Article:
What do rock ‘n’ roll and bridge inspectors have in common? Just as the strings’ vibrations tell a guitarist his instrument is properly tuned and ready to jam, the same kind of vibration or movement can give an engineer insight into a bridge’s durability. It’s called “smart monitoring” and it has the potential to revolutionize how the nation’s more than 614,000 bridges are inspected.
Bridge inspections have never been more important. According to the American Society of Civil Engineers’ 2017 Infrastructure Report Card, four in 10 U.S. bridges are 50 years old or older. The health of these structures is a hot topic for politicians at every level of government.
At Union Pacific, more than 95 percent of the company’s roughly 18,000 bridges are inspected a minimum of twice annually by a specially trained two-person bridge inspection team, exceeding federal requirements. Bridges fewer than 10 years old and without defects are inspected once annually.
“We want to know about potential problems between regular inspections, and if there’s a way to detect issues we want to take advantage of that,” said Union Pacific’s Director of Bridge Maintenance Todd Martindale.
Union Pacific currently is working with three partners on bridge monitoring projects. Among them are two universities’ Engineering Schools.
“Universities by nature do a lot of research and collaborate with vendors; our partnerships could lead to huge benefits,” Martindale said.
The goal: An easily deployable, cost-effective solution to supplement in-person inspections, which carefully examine bridge components for cracks or other defects.
At the University of Nebraska, postgraduate students are using sensors to collect data from steel bridge members, using as the guinea pig a UP bridge in Columbus, Nebraska, built in 1908.
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“There are countless books that detail the kind of defects found in bridges,” said Nebraska postdoctoral researcher Saeed Azam, Ph.D. “But how to detect a defect as soon as it occurs is something unknown to researchers.”
The team first installed the sensors on specific bridge components, and after testing, created an analytical bridge model. This serves as the baseline, allowing them to revisit the site and continue collecting data. Any change in behavior could signify a potential defect.
“Quantitative data like this allow us to determine the status of a defect,” Azam said. “It is objective information to aid bridge inspectors and maintenance teams, not requiring years of expertise.”
The University of Michigan is working on a similar project, partially funded by a U.S. Department of Transportation grant. Students set up strain gauges on two Union Pacific bridges near Memphis, Tennessee. The devices send data through a wireless network back to the university, where researchers collect and analyze it. They’re focused on how loads, such as the weight of a train or wind, impact bridge components and cause fatigue.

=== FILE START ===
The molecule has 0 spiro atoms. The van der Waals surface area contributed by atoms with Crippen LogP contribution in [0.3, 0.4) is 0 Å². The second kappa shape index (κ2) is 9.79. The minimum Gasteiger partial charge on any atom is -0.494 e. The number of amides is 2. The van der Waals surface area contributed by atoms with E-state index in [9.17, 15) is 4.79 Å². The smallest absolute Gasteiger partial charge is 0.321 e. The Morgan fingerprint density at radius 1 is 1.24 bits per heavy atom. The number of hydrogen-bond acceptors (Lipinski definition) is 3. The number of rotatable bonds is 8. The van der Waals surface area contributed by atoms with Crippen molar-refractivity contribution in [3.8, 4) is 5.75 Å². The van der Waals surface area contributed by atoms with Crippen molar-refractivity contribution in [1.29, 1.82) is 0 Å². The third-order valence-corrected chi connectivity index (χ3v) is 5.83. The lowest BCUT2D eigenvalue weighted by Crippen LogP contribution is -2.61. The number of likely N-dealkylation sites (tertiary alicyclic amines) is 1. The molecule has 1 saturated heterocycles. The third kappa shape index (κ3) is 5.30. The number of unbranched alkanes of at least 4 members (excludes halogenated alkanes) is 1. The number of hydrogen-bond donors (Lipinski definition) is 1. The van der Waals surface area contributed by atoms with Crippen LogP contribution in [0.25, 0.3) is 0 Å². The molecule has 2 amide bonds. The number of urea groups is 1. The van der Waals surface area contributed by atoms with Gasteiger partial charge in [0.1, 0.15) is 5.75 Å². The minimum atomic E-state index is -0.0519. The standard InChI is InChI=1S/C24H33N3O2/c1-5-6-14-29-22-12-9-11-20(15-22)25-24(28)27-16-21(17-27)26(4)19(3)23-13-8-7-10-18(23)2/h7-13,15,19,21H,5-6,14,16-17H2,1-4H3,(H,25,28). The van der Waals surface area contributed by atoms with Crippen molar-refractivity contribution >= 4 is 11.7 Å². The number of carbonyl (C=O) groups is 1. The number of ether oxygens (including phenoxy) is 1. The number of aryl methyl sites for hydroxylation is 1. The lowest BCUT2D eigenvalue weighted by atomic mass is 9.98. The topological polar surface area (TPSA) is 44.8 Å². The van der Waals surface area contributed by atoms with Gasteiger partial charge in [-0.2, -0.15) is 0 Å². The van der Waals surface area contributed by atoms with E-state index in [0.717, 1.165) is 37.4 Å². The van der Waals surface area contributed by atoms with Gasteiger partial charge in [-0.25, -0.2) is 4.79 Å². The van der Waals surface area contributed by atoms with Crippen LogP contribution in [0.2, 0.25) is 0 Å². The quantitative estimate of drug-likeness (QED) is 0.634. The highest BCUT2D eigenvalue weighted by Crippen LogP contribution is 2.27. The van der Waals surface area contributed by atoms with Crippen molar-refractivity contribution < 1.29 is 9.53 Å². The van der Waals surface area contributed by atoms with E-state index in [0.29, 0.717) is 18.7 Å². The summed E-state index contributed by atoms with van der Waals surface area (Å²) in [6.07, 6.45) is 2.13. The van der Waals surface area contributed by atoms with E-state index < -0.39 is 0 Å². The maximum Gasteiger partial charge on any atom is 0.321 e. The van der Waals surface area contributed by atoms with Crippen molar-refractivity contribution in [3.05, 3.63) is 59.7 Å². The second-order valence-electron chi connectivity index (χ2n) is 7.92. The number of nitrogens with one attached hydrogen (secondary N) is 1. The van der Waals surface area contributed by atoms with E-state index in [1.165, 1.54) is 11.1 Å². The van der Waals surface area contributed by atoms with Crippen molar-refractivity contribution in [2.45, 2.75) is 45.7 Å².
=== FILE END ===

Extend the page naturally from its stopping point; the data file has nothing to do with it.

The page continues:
"Picture a paperclip. If you repeatedly bend it, it wears out and breaks. Steel components, depending on where they’re located in the bridge, can develop fatigue cracks in a similar manner."
Researchers are incorporating train network influences, such as traffic volume, car weight and alternative routes, as well as bridge analysis data into a newly designed decision-making tool bridge owners can use to manage bridge work.
“For an immediate safeguard, if there’s sign of distress we receive an alert from the university allowing us to immediately send an inspector to the site,” Martindale said.
Another partnership already is showing results. Union Pacific is working with SENSR Monitoring Technologies to detect movement or impact to a bridge pier – the support structure underneath the bridge deck – such as a strike from a barge or vehicle. The company created a device that wirelessly processes and transmits data, and sends an alert if the structure shows an abnormality.
The technology is operational on seven key Union Pacific bridges, with installation underway at another three. Earlier this year, a barge hit the Thebes Bridge spanning the Mississippi River in Southern Illinois. Union Pacific emergency personnel and the bridge team received an alert within minutes.
“Previously, we would have taken the bridge out of service until an inspector could get to the site, which could take hours,” Martindale said. “Using this technology, we can remotely monitor the structure, and if the pier returns to its normal state, we can run trains at a slow speed while the inspector is en route.”
While each product is at a different stage, all show promise for the future of smart bridge monitoring. Just like there’s more than one way to tune a guitar, there are other opportunities in development, such as adding monitoring devices to locomotives and rail cars.
“The theory is a bridge should have the same response every time a train passes; if it doesn’t we need to look for a potential defect,” Martindale said.